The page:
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Re: China Military Watch - Sept' 2016

Postby Austin » 09 May 2018 10:39

Those are wing tip pod jammers common in flanker

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Re: China Military Watch - Sept' 2016

Postby Austin » 09 May 2018 16:48


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Re: China Military Watch - Sept' 2016

Postby Manish_P » 11 May 2018 13:59

So much inferiority complex for a would be Super power, that they even copy the promo style of the big Khan

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Re: China Military Watch - Sept' 2016

Postby Austin » 11 May 2018 16:01

Manish_P wrote:So much inferiority complex for a would be Super power, that they even copy the promo style of the big Khan


As they say imitation is best form of .................

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Re: China Military Watch - Sept' 2016

Postby rkhanna » 11 May 2018 16:07

China denies lasing American pilots in Djibout

"he Pentagon claimed last Thursday that two U.S. pilots had been injured as a result of Chinese nationals shining military grade laser pointers into their eyes as they came in to land at the U.S. base in Djibouti.

The injuries followed claims that a number of flights near the east African base had been affected by lasers, and U.S. officials have now issued a formal diplomatic complaint demanding Beijing investigates.

The U.S. issued a notice to airmen telling them “to exercise caution when flying in certain areas in Djibouti. During one incident, there were two minor eye injuries of aircrew flying in a C-130 that resulted from exposure to military-grade laser beams, which were reported to have originated from the nearby Chinese base.” The notice explained the origin of the concern saying it “was issued due to lasers being directed at U.S. aircraft on a small number of separate occasions over the last few weeks.”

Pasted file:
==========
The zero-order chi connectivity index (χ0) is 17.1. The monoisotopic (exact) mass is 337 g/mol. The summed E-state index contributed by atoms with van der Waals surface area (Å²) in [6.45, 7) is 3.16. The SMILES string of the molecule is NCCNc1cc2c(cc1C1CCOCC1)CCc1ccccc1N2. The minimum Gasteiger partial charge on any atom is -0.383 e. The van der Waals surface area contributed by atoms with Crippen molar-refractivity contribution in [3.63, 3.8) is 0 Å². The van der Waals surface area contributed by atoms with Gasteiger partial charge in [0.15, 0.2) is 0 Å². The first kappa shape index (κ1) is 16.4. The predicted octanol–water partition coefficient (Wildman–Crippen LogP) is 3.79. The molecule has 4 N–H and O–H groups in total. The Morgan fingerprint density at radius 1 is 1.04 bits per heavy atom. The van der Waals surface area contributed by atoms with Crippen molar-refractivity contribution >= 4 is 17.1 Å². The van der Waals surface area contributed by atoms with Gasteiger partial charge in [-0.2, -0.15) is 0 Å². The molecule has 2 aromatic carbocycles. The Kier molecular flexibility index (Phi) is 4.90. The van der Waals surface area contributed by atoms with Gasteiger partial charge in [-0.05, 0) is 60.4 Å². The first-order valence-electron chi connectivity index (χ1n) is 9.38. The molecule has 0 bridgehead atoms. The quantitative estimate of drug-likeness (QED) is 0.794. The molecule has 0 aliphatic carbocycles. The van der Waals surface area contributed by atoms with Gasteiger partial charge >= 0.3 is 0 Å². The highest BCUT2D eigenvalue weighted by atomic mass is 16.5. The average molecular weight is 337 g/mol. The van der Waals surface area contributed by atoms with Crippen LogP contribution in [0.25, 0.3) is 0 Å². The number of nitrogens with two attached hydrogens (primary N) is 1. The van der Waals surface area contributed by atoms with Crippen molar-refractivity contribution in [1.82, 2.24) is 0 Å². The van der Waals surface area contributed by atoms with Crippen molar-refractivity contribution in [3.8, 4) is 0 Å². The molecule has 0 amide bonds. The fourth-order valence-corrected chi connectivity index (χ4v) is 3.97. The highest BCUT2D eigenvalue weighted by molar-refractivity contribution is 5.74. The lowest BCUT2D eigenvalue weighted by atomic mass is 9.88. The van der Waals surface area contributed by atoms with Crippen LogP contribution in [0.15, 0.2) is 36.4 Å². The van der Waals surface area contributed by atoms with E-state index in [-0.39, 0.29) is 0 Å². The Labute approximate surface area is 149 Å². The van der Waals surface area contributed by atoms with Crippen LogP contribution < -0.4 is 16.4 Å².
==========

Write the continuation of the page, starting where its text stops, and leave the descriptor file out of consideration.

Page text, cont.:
"Chinese military observers tried to shift any blame on Wednesday telling the South China Morning Post that the lasers might have been used to scare off birds near the airfield or disrupt possible spy drones, rather than targeting foreign pilots—pointing out that China is a signatory to the Protocol on Blinding Laser Weapons, which bans the use of lasers that cause permanent blindness."


https://sofrep.com/102956/the-sino-file ... -djibouti/

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Re: China Military Watch - Sept' 2016

Postby Austin » 12 May 2018 08:09

Video : J20 conducts first over sea flight

https://mobile.twitter.com/OedoSoldier/ ... 2904110086

This thing looks like eurofighter when taking off

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Re: China Military Watch - Sept' 2016

Postby Manish_P » 12 May 2018 08:46

The 2-3 take-offs shown in the video are very conservative and bland.. nothing like the agile performance take-offs (quick gear retraction and a zoom climb) of the Typhoon, the Fulcrum, the Eagle, the Raptor.

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Re: China Military Watch - Sept' 2016

Postby Indranil » 12 May 2018 09:58

Austin wrote:Video : J20 conducts first over sea flight

https://mobile.twitter.com/OedoSoldier/ ... 2904110086

This thing looks like eurofighter when taking off

It's a great feet achieved by the Chinese. Their aviation industry is off the blocks both in civil and military. They will overcome the engine deficiency in 10 years or so.

But the J-20 is a slow turner, refer 0:48 sec mark.

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Re: China Military Watch - Sept' 2016

Postby Austin » 12 May 2018 18:22

Indranil wrote:
Austin wrote:Video : J20 conducts first over sea flight

https://mobile.twitter.com/OedoSoldier/ ... 2904110086

This thing looks like eurofighter when taking off

It's a great feet achieved by the Chinese. Their aviation industry is off the blocks both in civil and military. They will overcome the engine deficiency in 10 years or so.

But the J-20 is a slow turner, refer 0:48 sec mark.